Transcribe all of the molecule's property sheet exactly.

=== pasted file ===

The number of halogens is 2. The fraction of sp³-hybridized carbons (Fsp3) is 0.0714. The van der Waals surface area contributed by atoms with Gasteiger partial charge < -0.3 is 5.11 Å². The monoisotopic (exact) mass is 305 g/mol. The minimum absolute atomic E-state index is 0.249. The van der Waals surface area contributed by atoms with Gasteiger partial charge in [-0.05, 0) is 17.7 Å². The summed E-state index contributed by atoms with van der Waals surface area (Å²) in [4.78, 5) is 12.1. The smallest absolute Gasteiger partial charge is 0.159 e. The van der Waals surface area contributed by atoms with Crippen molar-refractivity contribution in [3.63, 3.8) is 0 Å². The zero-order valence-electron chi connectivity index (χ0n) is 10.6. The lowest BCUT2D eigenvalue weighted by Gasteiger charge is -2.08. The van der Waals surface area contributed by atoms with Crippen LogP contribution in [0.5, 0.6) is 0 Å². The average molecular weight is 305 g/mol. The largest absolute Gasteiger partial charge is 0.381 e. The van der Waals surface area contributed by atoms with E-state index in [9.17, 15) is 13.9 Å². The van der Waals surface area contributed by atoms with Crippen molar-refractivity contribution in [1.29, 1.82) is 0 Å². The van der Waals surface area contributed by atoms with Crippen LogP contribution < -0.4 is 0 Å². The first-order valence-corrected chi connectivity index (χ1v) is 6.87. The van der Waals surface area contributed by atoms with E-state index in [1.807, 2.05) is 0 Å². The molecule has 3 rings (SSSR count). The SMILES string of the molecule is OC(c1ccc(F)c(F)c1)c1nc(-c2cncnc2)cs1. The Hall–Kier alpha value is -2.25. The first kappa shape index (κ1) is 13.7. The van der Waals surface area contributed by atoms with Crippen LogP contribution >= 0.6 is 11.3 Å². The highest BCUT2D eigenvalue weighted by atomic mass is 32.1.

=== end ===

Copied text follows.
The number of halogens is 2. The fraction of sp³-hybridized carbons (Fsp3) is 0.0714. The van der Waals surface area contributed by atoms with Gasteiger partial charge < -0.3 is 5.11 Å². The monoisotopic (exact) mass is 305 g/mol. The minimum absolute atomic E-state index is 0.249. The van der Waals surface area contributed by atoms with Gasteiger partial charge in [-0.05, 0) is 17.7 Å². The summed E-state index contributed by atoms with van der Waals surface area (Å²) in [4.78, 5) is 12.1. The smallest absolute Gasteiger partial charge is 0.159 e. The van der Waals surface area contributed by atoms with Crippen molar-refractivity contribution in [3.63, 3.8) is 0 Å². The zero-order valence-electron chi connectivity index (χ0n) is 10.6. The lowest BCUT2D eigenvalue weighted by Gasteiger charge is -2.08. The van der Waals surface area contributed by atoms with Crippen LogP contribution in [0.5, 0.6) is 0 Å². The average molecular weight is 305 g/mol. The largest absolute Gasteiger partial charge is 0.381 e. The van der Waals surface area contributed by atoms with E-state index in [9.17, 15) is 13.9 Å². The van der Waals surface area contributed by atoms with Crippen molar-refractivity contribution in [1.29, 1.82) is 0 Å². The van der Waals surface area contributed by atoms with Crippen LogP contribution < -0.4 is 0 Å². The first-order valence-corrected chi connectivity index (χ1v) is 6.87. The van der Waals surface area contributed by atoms with E-state index in [1.807, 2.05) is 0 Å². The molecule has 3 rings (SSSR count). The SMILES string of the molecule is OC(c1ccc(F)c(F)c1)c1nc(-c2cncnc2)cs1. The Hall–Kier alpha value is -2.25. The first kappa shape index (κ1) is 13.7. The van der Waals surface area contributed by atoms with Crippen LogP contribution >= 0.6 is 11.3 Å². The highest BCUT2D eigenvalue weighted by atomic mass is 32.1.